Oh, and speaking shifting focus, don’t look now fans, but the European Debt Crisis doesn’t seem to want to go away. This is definitely something to keep on your radar.
Turning to this morning… Stock futures are pointing down again this morning in response to Italian spreads continuing to widen. Markets appear worried that it is only a matter of time before Italy needs a bailout. And remember, Italy is not Greece in terms of the size of its economy.
On the Economic front… Personal Incomes rose by +0.1% in June, which was in line with the consensus expectations for an increase of +0.1%. The May level was revised lower to +0.2% from +0.3%. Personal Spending (now called “Consumption”) for the month fell by -0.2%, which was a three tenths below the expectations of +0.1% and also below the May revised reading of +0.1%. Finally, the Core PCE (think inflation) came in up +0.1%, which was below expectations for +0.2% and May’s +0.3%.
Thought for the day… Are you feeling inspired today? Shouldn’t you be?
Here are the Pre-Market indicators we review each morning before the opening bell…
- Major Foreign Markets: Australia: -1.37% Shanghai: -0.91% Hong Kong: -1.07% Japan: -1.21% France: -0.61% Germany: -0.77% Italy: -1.30% London: -0.55%
- Australia: -1.37%
- Shanghai: -0.91%
- Hong Kong: -1.07%
- Japan: -1.21%
- France: -0.61%
- Germany: -0.77%
- Italy: -1.30%
- London: -0.55%
- Crude Oil Futures: -$0.85 to $94.04
- Gold: +$19.80 to $1641.40
- Dollar: higher against the Yen, lower vs Pound and Euro
- 10-Year Bond Yield: Currently trading at 2.699%
- Stocks Futures Ahead of Open in U.S. (relative to fair value): S&P 500: -13.44 Dow Jones Industrial Average: -116 NASDAQ Composite: -21.25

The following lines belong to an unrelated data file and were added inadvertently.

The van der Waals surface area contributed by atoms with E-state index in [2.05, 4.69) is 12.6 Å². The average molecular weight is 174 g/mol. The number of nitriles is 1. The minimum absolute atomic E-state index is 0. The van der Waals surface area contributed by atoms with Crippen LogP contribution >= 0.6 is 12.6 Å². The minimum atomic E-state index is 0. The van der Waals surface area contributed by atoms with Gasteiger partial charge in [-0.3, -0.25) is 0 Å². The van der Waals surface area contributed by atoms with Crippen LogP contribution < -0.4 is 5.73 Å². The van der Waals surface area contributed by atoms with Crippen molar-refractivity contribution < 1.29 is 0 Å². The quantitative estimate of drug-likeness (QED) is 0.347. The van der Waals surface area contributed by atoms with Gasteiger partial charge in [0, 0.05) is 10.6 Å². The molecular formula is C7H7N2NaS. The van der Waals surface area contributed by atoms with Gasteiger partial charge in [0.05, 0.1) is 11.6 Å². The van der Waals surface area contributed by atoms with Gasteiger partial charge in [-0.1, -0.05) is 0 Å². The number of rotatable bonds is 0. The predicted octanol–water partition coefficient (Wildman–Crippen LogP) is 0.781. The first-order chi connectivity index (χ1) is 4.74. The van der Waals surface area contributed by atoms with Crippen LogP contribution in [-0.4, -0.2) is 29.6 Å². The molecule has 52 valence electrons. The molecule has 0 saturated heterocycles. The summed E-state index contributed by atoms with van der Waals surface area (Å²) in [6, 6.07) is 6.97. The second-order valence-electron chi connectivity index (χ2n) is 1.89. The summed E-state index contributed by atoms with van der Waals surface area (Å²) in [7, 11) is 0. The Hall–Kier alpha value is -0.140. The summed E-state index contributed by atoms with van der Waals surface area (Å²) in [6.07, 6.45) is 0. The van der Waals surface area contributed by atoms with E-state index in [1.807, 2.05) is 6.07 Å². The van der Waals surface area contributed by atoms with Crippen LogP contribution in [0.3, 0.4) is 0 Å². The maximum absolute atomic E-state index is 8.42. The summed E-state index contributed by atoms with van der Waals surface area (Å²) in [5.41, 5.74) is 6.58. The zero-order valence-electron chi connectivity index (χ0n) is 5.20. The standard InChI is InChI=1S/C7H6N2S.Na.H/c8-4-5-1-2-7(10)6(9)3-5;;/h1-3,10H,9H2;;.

- S&P 500: -13.44
- Dow Jones Industrial Average: -116
- NASDAQ Composite: -21.25
Wall Street Research Summary
- Las Vegas Sands (LVS) – Argus Research
- Talisman Energy (TLM) – Bernstein
- Take-Two (TTWO) – Cowen
- Sohu.com (SOHU) – Credit Suisse, Nomura
- Camden Property (CPT) – FBR Capital
- TriQuint Semiconductor (TQNT) – Kaufman Bros
- Interpublic (IPG) – Morgan Stanley
- Sara Lee (SLE) – Bernstein
- Energizer (ENR) – Deutsche Bank
- Electronic Arts (ERTS) – Deutsche Bank
- Teekay Tankers (TNK) – Deutsche Bank
- Wal-Mart (WMT) – Jefferies
- Cisco Systems (CSCO) – Target cut at Oppenheimer
- Teva Pharmaceutical (TEVA) Oppenheimer
Earnings Yesterday’s After The Bell
Estimate Choice Hotels CHH $0.46 $0.45 Convergys CVG $0.26 $0.26 FMC Corp FMC $1.53 $1.50 Herbalife HLD $0.88 * $1.03 Oil States OIS $1.34 $1.19 Principal Financial FPG $0.73 $0.72 Vornado Realty Trust VNO $1.23 * $1.17
Earnings Before The Bell
Estimate Arkansas Best ABFS $0.20 $0.03 Archer-Daniels ADM $0.58 * $0.85 American Tower AMT $0.29 $0.23 Becton Dickinson BDX $1.51 $1.43 Calgon Carbon CCC $0.20 $0.21 Checkpoint Systems CKP $0.31 $0.30 Coach COH $0.68 $0.65 cognisant Technology CTSH $0.67 $0.66 CommVault Systems CVLT $0.21 $0.17 Emerson EMR $0.90 $0.91 Entergy ETR $1.76 $1.72 Fresh Del Monte FDP $0.77 $0.96 Foster Wheeler FWLT $0.53 $0.36 General Growth Properties GGP -$0.22 * $0.23 Genesee & Wyoming GWR $0.73 $0.70 Hyatt Hotels H $0.22 $0.15 HCP HCP $0.77 $0.75 HealthSpring HS $1.23 $0.95 Henry Schein HSIC $1.01 $1.00 Headwaters HW -$0.10 * ($0.01) Impax Labs IPXL $0.22 $0.18 Gartner IT $0.32 $0.31 Martin Marietta Materials MLM $0.78 $1.08 NiSource NI $0.17 $0.16 Nu Skin Enterprises NUS $0.65 $0.59 OfficeMax OMX $0.07 $0.00 Overseas Shipholding OSG -$1.20 ($1.43) MetroPCS Communications PCS $0.24 $0.28 Pfizer PFE $0.60 $0.59 Parker-Hannifin PH $1.79 $1.80 Pinnacle West PNW $0.78 $0.88 Steven Madden SHOO $0.55 $0.62 Molson Coors TAP $1.23 $1.30 Techne Corp TECH $0.85 $0.77 Tenet Healthcare THC $0.09 $0.08 Vishay VSH $0.50 $0.51* Report includes items that make comparisons to the consensus estimate questionable
Long positions in stocks mentioned: none
For more of Mr. Moenning’s thoughts and research, visit StateoftheMarkets.com